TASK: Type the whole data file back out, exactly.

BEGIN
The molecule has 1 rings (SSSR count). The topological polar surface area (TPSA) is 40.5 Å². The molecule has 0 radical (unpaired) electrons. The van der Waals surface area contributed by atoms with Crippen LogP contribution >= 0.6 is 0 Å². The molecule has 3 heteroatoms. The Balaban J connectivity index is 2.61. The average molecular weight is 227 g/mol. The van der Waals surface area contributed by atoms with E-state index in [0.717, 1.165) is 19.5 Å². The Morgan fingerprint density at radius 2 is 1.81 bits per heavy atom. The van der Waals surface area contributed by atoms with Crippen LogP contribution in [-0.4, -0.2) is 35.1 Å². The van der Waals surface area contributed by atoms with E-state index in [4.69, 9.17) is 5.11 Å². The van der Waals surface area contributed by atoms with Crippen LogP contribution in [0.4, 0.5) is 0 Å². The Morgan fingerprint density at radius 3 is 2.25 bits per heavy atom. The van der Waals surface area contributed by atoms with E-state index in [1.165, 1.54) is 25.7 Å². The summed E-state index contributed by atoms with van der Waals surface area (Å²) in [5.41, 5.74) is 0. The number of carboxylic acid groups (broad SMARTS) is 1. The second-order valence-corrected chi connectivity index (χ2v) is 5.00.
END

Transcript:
The molecule has 1 rings (SSSR count). The topological polar surface area (TPSA) is 40.5 Å². The molecule has 0 radical (unpaired) electrons. The van der Waals surface area contributed by atoms with Crippen LogP contribution >= 0.6 is 0 Å². The molecule has 3 heteroatoms. The Balaban J connectivity index is 2.61. The average molecular weight is 227 g/mol. The van der Waals surface area contributed by atoms with E-state index in [0.717, 1.165) is 19.5 Å². The Morgan fingerprint density at radius 2 is 1.81 bits per heavy atom. The van der Waals surface area contributed by atoms with Crippen LogP contribution in [-0.4, -0.2) is 35.1 Å². The van der Waals surface area contributed by atoms with E-state index in [4.69, 9.17) is 5.11 Å². The van der Waals surface area contributed by atoms with Crippen LogP contribution in [0.4, 0.5) is 0 Å². The Morgan fingerprint density at radius 3 is 2.25 bits per heavy atom. The van der Waals surface area contributed by atoms with E-state index in [1.165, 1.54) is 25.7 Å². The summed E-state index contributed by atoms with van der Waals surface area (Å²) in [5.41, 5.74) is 0. The number of carboxylic acid groups (broad SMARTS) is 1. The second-order valence-corrected chi connectivity index (χ2v) is 5.00.